It’s essential for locums to have an appropriately stocked doctors bag. This enables you to work safely, and with confidence that you are not reliant on whether or not equipment or drugs are available at the surgery.
The bag should be lockable. Most medicines should be stored between 4 and 25C, so bear that in mind when storing your bag- probably better to be stored in your home or at the surgery rather than in a car of varying temperature.
If you do need to store it in your car, lock the bag out of sight in your boot.
Check your drug expiry dates every few months.
The bookmarks section on LO can be used to store any web based tools you might use. It’s mobile friendly.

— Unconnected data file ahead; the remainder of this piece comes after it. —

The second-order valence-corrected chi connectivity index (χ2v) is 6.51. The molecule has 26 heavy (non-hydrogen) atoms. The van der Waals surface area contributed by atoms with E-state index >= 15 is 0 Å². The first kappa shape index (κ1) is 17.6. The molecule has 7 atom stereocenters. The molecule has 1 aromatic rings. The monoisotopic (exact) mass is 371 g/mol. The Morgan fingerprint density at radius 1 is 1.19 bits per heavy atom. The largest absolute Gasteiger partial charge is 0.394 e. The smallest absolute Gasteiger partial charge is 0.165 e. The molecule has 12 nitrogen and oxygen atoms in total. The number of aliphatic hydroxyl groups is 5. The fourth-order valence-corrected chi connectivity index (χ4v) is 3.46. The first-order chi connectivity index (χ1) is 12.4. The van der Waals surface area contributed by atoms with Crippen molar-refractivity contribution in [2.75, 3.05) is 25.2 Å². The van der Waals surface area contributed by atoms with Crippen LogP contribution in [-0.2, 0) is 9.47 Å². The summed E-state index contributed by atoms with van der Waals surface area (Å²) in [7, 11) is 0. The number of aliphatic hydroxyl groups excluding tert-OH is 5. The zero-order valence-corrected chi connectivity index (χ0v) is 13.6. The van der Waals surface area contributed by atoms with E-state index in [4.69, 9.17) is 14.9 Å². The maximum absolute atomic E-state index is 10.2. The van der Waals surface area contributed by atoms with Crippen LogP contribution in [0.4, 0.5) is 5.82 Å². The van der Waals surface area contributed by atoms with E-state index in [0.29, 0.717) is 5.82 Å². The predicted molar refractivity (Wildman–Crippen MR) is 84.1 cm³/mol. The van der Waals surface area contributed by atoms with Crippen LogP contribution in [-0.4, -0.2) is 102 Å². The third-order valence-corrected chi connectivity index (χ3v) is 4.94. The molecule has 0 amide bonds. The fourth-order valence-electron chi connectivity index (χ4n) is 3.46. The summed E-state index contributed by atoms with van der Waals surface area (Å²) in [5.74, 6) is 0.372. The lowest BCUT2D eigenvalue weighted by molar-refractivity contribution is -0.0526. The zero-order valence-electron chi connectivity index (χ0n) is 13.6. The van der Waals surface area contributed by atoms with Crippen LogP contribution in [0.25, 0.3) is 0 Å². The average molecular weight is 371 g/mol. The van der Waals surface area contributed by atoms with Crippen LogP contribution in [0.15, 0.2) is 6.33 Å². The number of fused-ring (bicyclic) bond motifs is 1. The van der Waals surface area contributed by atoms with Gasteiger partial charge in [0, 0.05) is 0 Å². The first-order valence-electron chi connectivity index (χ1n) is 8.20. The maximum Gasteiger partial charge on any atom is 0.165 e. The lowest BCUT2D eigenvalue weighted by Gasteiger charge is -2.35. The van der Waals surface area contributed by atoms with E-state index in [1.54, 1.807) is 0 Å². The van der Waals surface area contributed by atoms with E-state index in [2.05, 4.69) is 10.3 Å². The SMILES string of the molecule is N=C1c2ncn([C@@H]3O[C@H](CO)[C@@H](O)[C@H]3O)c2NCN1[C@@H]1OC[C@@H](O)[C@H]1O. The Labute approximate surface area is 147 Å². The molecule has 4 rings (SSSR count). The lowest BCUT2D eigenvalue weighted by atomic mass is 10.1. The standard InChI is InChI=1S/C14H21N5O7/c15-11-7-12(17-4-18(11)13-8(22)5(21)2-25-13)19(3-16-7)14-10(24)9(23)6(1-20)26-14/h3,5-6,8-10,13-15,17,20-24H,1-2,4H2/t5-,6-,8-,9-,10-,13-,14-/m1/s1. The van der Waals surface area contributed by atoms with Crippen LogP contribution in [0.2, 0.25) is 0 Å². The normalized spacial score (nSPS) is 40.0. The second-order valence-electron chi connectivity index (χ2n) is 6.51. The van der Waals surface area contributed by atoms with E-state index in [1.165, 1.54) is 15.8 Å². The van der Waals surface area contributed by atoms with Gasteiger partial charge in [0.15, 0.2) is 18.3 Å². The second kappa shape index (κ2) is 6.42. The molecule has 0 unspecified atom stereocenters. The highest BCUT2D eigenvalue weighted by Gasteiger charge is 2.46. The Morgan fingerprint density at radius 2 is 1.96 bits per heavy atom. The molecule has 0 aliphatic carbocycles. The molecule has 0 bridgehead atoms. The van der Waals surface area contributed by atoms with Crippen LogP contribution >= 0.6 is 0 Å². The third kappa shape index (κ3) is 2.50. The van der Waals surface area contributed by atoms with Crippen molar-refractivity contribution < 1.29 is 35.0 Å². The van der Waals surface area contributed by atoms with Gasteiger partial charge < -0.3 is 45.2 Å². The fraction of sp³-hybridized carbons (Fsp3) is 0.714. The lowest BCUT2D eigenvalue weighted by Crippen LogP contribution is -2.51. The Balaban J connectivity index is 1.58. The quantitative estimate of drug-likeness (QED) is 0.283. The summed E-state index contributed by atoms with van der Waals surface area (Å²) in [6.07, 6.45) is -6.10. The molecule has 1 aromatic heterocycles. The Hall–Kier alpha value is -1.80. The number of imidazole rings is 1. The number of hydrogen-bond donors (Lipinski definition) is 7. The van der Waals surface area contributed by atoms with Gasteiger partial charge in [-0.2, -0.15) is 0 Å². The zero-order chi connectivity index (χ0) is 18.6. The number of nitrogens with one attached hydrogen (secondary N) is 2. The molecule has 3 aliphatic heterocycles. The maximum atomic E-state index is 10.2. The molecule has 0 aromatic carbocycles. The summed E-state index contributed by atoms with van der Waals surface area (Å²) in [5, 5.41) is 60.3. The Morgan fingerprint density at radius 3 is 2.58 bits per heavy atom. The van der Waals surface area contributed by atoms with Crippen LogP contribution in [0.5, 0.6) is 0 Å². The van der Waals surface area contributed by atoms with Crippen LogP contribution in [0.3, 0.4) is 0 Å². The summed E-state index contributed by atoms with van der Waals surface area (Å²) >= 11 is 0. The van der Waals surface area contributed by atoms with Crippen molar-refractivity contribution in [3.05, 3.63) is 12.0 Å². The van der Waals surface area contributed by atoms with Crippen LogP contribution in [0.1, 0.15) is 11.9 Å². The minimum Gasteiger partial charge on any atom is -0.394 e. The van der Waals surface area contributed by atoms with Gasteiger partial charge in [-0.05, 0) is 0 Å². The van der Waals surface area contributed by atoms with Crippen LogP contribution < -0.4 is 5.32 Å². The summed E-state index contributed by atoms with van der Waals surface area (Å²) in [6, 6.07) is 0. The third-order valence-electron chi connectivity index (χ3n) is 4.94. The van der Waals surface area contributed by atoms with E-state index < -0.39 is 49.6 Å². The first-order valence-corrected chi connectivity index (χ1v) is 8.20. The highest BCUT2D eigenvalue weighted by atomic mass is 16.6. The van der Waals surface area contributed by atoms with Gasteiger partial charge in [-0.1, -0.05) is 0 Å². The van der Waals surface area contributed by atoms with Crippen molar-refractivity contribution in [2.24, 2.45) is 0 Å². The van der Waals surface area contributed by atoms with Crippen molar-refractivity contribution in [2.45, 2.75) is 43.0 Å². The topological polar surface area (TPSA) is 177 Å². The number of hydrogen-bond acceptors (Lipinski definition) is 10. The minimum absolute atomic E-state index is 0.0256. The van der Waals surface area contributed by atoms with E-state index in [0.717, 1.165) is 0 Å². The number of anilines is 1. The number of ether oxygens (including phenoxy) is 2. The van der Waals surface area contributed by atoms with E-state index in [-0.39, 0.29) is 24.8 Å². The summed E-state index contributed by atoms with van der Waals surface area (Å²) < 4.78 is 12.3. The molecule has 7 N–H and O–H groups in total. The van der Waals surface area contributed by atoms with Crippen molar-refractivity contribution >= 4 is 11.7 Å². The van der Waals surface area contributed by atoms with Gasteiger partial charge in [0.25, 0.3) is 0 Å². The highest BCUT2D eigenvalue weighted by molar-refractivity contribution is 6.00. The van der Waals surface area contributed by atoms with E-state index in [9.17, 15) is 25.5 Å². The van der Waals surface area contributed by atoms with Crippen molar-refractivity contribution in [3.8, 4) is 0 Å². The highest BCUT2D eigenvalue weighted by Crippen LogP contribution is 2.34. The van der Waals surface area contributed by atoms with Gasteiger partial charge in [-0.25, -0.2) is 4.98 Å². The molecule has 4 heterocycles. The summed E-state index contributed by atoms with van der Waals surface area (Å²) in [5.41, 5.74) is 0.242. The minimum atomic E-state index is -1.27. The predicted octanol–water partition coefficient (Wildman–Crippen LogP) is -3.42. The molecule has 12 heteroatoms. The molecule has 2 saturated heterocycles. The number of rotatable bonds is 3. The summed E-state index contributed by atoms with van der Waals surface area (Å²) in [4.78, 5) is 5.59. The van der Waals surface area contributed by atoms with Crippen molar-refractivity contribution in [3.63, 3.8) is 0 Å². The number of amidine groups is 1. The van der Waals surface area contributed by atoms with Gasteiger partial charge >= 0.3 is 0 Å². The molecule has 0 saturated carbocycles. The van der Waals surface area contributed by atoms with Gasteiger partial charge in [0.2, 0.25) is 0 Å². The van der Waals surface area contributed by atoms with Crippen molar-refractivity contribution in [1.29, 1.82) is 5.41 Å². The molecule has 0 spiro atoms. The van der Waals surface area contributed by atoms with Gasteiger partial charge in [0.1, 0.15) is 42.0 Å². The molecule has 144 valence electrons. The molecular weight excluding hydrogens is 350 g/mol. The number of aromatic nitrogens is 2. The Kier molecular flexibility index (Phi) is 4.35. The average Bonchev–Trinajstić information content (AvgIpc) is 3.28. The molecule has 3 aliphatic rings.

Any equipment that requires recalibrating will need this done annually. Most practices won’t mind you adding a couple of extra bits of equipment to their list to be done alongside theirs- it’s really worth asking.
When deciding what to carry in your bag, it’s worth considering what you feel confident using, the waiting time for a paramedic in the area and how far away the local hospital is.
The Drugs and Therapeutics Bulletin have excellent papers on drugs for the doctor’s bag (2015) grouped by clinical scenario for both adults and children. Also, Patient.co.uk has a good section on drugs to carry as a GP.
It’s a good idea to send written confirmation of all doses of drugs given by you with the patient if admitting them to hospital.
A CD register of the stock held in your bag should be kept, ideally separately to your bag (in case of theft). This should be updated within 24 hrs of use of a CD.
Restocking of the bag with CDs should be witnessed, as should the appropriate entries into the CD register.
You can write out a private prescription for restocking your bag. The prescription should have details of:
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